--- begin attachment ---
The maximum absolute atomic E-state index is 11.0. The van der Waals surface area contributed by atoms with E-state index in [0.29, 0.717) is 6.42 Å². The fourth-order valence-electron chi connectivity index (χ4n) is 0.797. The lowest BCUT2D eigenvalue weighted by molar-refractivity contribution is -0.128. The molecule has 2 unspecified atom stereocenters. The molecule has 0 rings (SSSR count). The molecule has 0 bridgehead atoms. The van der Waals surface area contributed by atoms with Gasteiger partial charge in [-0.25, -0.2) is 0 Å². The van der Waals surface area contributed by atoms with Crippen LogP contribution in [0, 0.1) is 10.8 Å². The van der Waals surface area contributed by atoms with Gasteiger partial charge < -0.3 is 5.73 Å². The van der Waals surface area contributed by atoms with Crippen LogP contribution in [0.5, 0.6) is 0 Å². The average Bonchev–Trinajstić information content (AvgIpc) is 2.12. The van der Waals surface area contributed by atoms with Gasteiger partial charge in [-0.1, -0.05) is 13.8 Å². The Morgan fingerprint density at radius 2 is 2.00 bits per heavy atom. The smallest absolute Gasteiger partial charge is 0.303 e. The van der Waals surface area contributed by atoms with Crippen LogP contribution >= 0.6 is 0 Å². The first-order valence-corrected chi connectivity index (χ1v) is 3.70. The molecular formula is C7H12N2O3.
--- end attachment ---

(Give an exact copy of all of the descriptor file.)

The maximum absolute atomic E-state index is 11.0. The van der Waals surface area contributed by atoms with E-state index in [0.29, 0.717) is 6.42 Å². The fourth-order valence-electron chi connectivity index (χ4n) is 0.797. The lowest BCUT2D eigenvalue weighted by molar-refractivity contribution is -0.128. The molecule has 2 unspecified atom stereocenters. The molecule has 0 rings (SSSR count). The molecule has 0 bridgehead atoms. The van der Waals surface area contributed by atoms with Gasteiger partial charge in [-0.25, -0.2) is 0 Å². The van der Waals surface area contributed by atoms with Crippen LogP contribution in [0, 0.1) is 10.8 Å². The van der Waals surface area contributed by atoms with Gasteiger partial charge < -0.3 is 5.73 Å². The van der Waals surface area contributed by atoms with Crippen LogP contribution in [0.5, 0.6) is 0 Å². The average Bonchev–Trinajstić information content (AvgIpc) is 2.12. The van der Waals surface area contributed by atoms with Gasteiger partial charge in [-0.1, -0.05) is 13.8 Å². The Morgan fingerprint density at radius 2 is 2.00 bits per heavy atom. The smallest absolute Gasteiger partial charge is 0.303 e. The van der Waals surface area contributed by atoms with Crippen LogP contribution >= 0.6 is 0 Å². The first-order valence-corrected chi connectivity index (χ1v) is 3.70. The molecular formula is C7H12N2O3.